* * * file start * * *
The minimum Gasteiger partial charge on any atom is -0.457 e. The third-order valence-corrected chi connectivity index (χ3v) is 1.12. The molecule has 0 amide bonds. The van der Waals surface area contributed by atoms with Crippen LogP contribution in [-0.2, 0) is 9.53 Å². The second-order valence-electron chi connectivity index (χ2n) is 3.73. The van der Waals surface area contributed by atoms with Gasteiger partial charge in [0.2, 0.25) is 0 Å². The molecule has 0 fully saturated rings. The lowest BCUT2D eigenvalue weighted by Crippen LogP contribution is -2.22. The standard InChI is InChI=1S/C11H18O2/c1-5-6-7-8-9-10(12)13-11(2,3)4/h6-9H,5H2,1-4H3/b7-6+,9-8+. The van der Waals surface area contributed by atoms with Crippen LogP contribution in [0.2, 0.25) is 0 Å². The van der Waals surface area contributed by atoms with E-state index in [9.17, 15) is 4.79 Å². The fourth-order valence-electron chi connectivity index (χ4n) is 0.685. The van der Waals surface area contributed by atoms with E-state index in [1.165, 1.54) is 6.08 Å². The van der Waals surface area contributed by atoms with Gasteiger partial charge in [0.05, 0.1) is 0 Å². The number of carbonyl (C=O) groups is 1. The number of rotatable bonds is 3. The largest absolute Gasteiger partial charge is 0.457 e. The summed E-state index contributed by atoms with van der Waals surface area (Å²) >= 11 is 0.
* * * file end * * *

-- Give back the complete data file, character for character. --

The minimum Gasteiger partial charge on any atom is -0.457 e. The third-order valence-corrected chi connectivity index (χ3v) is 1.12. The molecule has 0 amide bonds. The van der Waals surface area contributed by atoms with Crippen LogP contribution in [-0.2, 0) is 9.53 Å². The second-order valence-electron chi connectivity index (χ2n) is 3.73. The van der Waals surface area contributed by atoms with Gasteiger partial charge in [0.2, 0.25) is 0 Å². The molecule has 0 fully saturated rings. The lowest BCUT2D eigenvalue weighted by Crippen LogP contribution is -2.22. The standard InChI is InChI=1S/C11H18O2/c1-5-6-7-8-9-10(12)13-11(2,3)4/h6-9H,5H2,1-4H3/b7-6+,9-8+. The van der Waals surface area contributed by atoms with Crippen LogP contribution in [0.2, 0.25) is 0 Å². The van der Waals surface area contributed by atoms with E-state index in [9.17, 15) is 4.79 Å². The fourth-order valence-electron chi connectivity index (χ4n) is 0.685. The van der Waals surface area contributed by atoms with E-state index in [1.165, 1.54) is 6.08 Å². The van der Waals surface area contributed by atoms with Gasteiger partial charge in [0.05, 0.1) is 0 Å². The number of carbonyl (C=O) groups is 1. The number of rotatable bonds is 3. The largest absolute Gasteiger partial charge is 0.457 e. The summed E-state index contributed by atoms with van der Waals surface area (Å²) >= 11 is 0.